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The Netherlands: The Ghost Of Pim Fortuyn Haunts Dutch Elections

The Dutch parliamentary elections mark a new upset in Western European political life. Results show the newly formed anti-immigrant party of murdered Dutch politician Pim Fortuyn finished second in yesterday's voting. Prime Minister Wim Kok's Labor Party saw its number of seats halved. It appears that voters in the European Union are warning mainstream parties that their concerns, such as crime and immigration, are not being addressed.

Prague, 16 May 2002 (RE/RL) -- In Shakespeare's drama "Julius Caesar," Caesar himself hardly appears. He is murdered by plotters early in the play. But even in death, his spirit continues to exercise a dominating influence over events.

So it is with murdered Dutch politician Pim Fortuyn. His rightist List Party scored second place in yesterday's parliamentary elections in the Netherlands -- a spectacular showing for a party formed only a few months ago and left leaderless just days ahead of the election.

Only the main conservative opposition party, the Christian Democrats, gained more seats than List, while Prime Minister Wim Kok's center-left coalition, led by his Labor Party, was soundly routed.

The Christian Democrats have already started making contacts in the lengthy process of forming a ruling coalition, and it's possible that List might find itself in government. As jubilant List spokesman Mat Herben put it: "For us, this is a splendid result, because we got the mandate from the Dutch voters -- 26 seats in parliament -- which is really incredible. If you bear in mind that we have lost our leader.... But we say he may be dead, but his ideas are still very vivid among us and the population."

What accounts for the victory by List? Analysts are united in saying that Fortuyn, though strongly anti-immigration, is not in the same extreme rightist camp as, for instance, France's Jean-Marie Le Pen. A researcher at the Bonn-based Centre for European Integration Studies, Stefan Marteel, said Fortuyn tapped into a feeling in his country that long-established political parties were setting the agenda and excluding the common man and his worries.

"The problem in Holland was the culture of 'political correctness,' which is something the people got bored with. And that is probably a trend which has been going on for some years, and Fortuyn was the man who knew how to express those feelings," Marteel said.

Marteel said Fortuyn was really seeking answers to ordinary people's problems, unlike hard-core extremists, whom he characterizes as merely exploiting situations to gain votes. But discontent with the arrogant political elites cannot explain fully why Fortuyn and List gained such strong support.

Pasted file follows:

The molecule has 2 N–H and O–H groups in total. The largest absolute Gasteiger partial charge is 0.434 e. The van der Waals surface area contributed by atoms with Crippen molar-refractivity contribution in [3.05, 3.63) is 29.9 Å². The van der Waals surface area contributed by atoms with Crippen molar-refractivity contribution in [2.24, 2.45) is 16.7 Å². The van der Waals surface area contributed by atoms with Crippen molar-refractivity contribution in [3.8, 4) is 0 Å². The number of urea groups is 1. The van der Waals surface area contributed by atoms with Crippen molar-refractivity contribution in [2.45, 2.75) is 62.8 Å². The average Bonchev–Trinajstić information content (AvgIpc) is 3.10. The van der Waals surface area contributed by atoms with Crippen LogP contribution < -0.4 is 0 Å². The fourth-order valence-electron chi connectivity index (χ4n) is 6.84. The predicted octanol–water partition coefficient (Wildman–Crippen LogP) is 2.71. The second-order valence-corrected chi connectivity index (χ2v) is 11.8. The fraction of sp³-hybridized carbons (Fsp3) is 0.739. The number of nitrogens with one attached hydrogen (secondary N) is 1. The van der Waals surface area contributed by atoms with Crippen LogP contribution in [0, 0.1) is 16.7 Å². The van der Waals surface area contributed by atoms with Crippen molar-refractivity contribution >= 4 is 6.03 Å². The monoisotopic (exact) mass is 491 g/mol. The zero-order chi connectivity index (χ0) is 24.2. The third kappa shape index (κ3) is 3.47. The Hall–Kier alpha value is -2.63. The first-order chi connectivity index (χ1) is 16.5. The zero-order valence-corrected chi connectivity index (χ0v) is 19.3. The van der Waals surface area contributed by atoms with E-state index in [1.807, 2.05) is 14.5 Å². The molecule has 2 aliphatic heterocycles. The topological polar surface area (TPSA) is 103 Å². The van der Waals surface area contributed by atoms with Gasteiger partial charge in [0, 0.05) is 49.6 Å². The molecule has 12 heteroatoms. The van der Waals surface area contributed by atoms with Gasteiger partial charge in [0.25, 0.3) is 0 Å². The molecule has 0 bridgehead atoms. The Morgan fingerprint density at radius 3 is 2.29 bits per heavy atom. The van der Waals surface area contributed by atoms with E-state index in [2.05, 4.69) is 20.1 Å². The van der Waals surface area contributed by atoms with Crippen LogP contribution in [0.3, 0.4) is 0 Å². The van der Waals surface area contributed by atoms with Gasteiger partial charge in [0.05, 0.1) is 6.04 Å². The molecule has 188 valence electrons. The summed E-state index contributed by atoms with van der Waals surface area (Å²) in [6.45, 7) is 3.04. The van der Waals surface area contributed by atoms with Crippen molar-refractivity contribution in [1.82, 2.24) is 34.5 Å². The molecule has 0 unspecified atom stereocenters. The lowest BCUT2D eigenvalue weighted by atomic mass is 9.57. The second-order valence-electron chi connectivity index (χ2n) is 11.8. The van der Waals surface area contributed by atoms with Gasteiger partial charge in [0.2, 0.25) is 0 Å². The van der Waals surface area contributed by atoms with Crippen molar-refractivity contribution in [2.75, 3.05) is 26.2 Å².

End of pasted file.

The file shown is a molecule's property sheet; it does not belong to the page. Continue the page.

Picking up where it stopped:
Analysts point to the growing public concern in Western Europe with crime, with uncontrolled immigration, and with economic trends like globalization, which is demanding economic restructuring.

As Marteel put it: "Always when there is a change of course, there are always people who think they are unable to go with it, to live with the change, and alter their voting patterns. And the votes, of course, go to parties which put themselves outside the political system."

Analysts say the growing reality of a globalized world where the old borders and national institutions are eroded or done away with altogether is making people feel insecure. The economic restructuring thought to be necessary to keep Europe competitive in a globalized world is also removing the feeling of safety -- as German analyst Adrian Ottnad put it -- that people used to have. This means there is a tendency to vote more radically, either on the right or the left.

"If you look, for example, at the eastern German states, at Saxony-Anhalt, to give an example, you will find that the PDS -- the former Communist Party -- has a strong position, using nearly the same answers as some of the right-wing parties do," Ottnad said.

Mainstream parties, and not only in the Netherlands, have been slow to come to terms with popular fears and to address them in honest ways. Ottnad, of the Institute for Economy and Society, said that if they want to stem the tide of votes to the radical fringe, the big parties must start telling the truth. He takes an example from his native Germany.

"All the parties are announcing they want to bring down the public spending ratio to the GDP [gross domestic product] to a maximum of 40 percent of GDP, and the Liberals want to bring it down to 35 percent -- things like this. But nobody tells the people what this means. I am convinced we have to go this way, but it is not sufficient just to say it," Ottnad said.

What it means, Ottnad said, is greatly reduced expenditures by the state in such areas as health and pensions -- and the public needs to know this.

Back to the situation in the Netherlands, where coalition building for the next government is already under way, with the List Party being something of a mystery to the established parties.

Christian Democrat leader Jan Peter Balkenende said: "I think that the voters have given a clear signal. The group of Pim Fortuyn has now 26 seats. Only the question is, 'Will they be a stable force in Dutch politics?' That means that we will have to go to the negotiations at this moment and that will be difficult, I think." Given the usual Dutch time frames, the negotiations could drag on for months.